>> > 0x0694 is 32323232
>> > 0x0698 is 32323232
>> > 0x069c is 32323232
>> > 0x06a0 is 32323232
>> > 0x06a4 is 32323232
>> > 0x06a8 is 32323232
>> < 0x06c8 is 0000000C
>> > 0x06c8 is 00000027
>> < 0x06ec is 00000000
>> < 0x06f0 is 60000013
>> > 0x06ec is 32323232
>> > 0x06f0 is 00000003
>> I've atached both dumps and the result of ffado-test discover, thought
>> it could be useful.
>> As you can see, there is a piece of memory which after reboot is
>> filled with ..323232.. and which is set with some data by the original
>> I think it will be hard to identify what are the functions of each
>> register, but if I set all of them to the values given, then in result
>> the mixer will be unmuted (at least there is a chance for that)
>> Is there a tool for setting values to the registers ?
>> 2013/7/29 Jonathan Woithe <jwoithe@...>:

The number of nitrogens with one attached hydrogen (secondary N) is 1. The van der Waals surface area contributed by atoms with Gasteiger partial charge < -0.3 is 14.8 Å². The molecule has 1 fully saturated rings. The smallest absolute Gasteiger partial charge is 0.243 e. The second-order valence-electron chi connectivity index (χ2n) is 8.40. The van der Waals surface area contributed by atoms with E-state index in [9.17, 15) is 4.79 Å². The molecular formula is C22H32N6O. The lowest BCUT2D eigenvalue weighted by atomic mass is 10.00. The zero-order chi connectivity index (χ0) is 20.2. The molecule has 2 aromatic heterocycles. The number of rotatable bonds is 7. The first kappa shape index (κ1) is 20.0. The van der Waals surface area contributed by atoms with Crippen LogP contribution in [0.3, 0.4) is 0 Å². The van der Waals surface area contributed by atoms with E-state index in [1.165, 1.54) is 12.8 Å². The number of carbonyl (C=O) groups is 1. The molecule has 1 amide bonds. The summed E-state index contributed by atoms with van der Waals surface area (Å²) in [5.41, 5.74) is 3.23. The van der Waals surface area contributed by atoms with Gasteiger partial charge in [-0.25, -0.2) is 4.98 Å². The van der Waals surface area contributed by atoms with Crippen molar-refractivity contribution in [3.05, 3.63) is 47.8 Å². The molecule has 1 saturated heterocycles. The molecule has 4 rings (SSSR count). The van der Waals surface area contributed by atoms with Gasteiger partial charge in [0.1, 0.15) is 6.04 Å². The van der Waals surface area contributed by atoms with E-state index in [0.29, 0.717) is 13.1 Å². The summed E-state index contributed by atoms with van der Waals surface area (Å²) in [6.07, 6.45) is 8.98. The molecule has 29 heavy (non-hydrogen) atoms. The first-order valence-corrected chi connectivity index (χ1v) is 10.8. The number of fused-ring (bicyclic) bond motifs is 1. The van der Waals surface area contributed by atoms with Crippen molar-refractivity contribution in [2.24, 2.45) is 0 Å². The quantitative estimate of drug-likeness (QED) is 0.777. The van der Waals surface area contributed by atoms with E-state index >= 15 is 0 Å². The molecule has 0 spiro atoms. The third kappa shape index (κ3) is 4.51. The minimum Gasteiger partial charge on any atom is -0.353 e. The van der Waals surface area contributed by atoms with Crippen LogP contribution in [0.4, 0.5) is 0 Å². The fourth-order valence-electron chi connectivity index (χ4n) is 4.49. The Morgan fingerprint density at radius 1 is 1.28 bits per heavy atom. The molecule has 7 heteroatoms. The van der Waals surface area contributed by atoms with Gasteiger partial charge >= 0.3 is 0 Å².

>> > Hi Tomasz and Darren
>> >> 2013/7/28 Darren Anderson <darrena092@...>:
>> >> > I would imagine that the windows driver is sending some sort of
>> >> > command
>> >> > to unmute the device before streaming audio.
>> > Either that or it's more extensive than that: there could be a need to
>> > send
>> > complete routing information. Given the type of device that it is, my
>> > guess
>> > is somewhere between the two: that the outputs of the device are
>> > initially
>> > muted and some form of "volume" must be set up (rather than simply
>> > hitting
>> > an unmute switch).
>> >> > If you could download http://perisoft.net/bushound/ (the free
>> >> > version)
>> >> > and use it to log the firewire packets through a power cycle of the
>> >> > interface, then post it here, it may be of some help.
>> > Yes, this may help. However, keep in mind that the free version will
>> > only
>> > capture a relatively small number of bytes per packet (8 I think) and a
>> > limited number of packets per session from what I've been told. If a
>> > small
>> > amount of data is involved in the transfer then this might be fine.
>> > However, if large packets or a large number of packets are involved in
>> > the
>> > setup then these limits may prevent important details being displayed.